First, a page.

It has been long rumored that Anonymous, the well-known hacktivist group, was planning to target Facebook on November 5th. Fortunately, for Facebook users everywhere, Guy Fawkes day has come and passed without incident.

There has been much skepticism over whether an attack on Facebook could be carried out at all. In late October, a supposed Anonymous member upped the ante by lumping Fox into the mix.

Anonymous expressed their discontent with Facebook after the company made a series of privacy blunders a few years ago. Since then, Anonymous has criticized Facebook for its complex privacy controls and the "opt-out" nature of its service. The hacktivist group has also denounced Fox recently for their purportedly biased coverage of the Occupy Wall Street movement.

Anonymous typically uses DDoS attacks to take down websites, a method that leverages the power of millions of computers to overwhelm a specific target. Of course, Facebook sees hundreds of millions of users active on a daily basis, so it is difficult to imagine Anonymous capable of deploying an effective DDoS attack against Facebook. Afterall, one website's DDoS nightmare probably looks like Facebook's off-peak, hourly traffic.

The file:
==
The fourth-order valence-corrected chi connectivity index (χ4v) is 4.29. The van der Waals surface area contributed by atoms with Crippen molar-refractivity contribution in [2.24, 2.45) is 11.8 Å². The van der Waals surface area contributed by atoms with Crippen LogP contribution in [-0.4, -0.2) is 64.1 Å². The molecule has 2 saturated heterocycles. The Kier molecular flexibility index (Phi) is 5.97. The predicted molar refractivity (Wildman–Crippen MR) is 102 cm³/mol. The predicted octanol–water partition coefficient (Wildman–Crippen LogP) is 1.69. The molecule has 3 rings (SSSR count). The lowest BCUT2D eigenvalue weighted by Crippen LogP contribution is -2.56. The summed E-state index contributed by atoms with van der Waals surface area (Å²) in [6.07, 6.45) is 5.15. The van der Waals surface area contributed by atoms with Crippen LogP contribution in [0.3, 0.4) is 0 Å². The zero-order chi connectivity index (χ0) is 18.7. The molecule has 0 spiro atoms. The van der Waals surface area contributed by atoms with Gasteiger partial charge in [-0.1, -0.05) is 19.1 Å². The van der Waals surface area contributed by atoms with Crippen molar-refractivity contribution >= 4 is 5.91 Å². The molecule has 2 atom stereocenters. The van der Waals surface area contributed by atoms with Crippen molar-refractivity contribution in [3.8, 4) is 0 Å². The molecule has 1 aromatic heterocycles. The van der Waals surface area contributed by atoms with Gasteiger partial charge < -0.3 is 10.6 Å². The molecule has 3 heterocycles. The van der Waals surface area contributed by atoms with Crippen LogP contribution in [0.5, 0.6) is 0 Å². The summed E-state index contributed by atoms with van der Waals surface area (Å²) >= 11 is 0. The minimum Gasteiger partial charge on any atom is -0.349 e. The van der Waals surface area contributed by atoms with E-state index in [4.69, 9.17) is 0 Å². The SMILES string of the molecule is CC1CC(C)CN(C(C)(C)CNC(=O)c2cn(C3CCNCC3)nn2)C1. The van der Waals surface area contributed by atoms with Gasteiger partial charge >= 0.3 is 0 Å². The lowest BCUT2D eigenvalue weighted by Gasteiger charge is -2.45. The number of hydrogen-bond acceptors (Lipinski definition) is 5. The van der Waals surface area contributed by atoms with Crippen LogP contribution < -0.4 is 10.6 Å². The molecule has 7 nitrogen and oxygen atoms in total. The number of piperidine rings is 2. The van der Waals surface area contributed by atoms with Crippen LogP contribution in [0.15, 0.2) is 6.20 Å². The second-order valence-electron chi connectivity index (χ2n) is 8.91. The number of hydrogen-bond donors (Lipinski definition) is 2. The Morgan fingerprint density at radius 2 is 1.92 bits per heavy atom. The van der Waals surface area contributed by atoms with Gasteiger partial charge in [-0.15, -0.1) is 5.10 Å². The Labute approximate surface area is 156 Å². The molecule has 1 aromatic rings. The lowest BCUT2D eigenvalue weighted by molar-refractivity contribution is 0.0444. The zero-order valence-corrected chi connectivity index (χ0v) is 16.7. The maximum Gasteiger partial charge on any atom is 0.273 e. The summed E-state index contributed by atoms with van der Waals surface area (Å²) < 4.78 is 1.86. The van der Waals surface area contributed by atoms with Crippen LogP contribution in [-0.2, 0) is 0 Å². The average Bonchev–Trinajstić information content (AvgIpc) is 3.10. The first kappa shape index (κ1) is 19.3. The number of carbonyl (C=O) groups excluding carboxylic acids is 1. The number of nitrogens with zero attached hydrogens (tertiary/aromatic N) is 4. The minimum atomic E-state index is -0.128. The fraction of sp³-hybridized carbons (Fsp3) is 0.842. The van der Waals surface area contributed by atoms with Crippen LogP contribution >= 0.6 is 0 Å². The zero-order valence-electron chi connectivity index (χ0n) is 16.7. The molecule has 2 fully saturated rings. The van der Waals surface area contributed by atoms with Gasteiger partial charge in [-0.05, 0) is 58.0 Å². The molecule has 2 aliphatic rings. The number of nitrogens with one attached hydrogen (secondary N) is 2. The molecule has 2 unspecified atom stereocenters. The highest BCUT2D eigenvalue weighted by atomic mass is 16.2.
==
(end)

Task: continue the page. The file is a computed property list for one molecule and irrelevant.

The other well-known attack vector for Anonymous is SQL-injection. In its most basic form, SQL-injection can be as simple as typing escaped code into a submission form and hitting submit. Such attacks can be far more sophisticated than this, however, the ultimate goal always being to run arbitrary code on the target server.

Despite the regular publicity Anonymous receives and although it offers various channels through which it provides information, Anonymous is still, well, anonymous. This makes it difficult for people to know who really represents Anonymous. As a result, anyone can claim to be a member and post a video on YouTube, make a tweet about the next AnonOp (planned target), create a blog, upload a new document at Pastebin and so on. This seems to pose a uniquely mutual problem for both Anonymous and news media alike.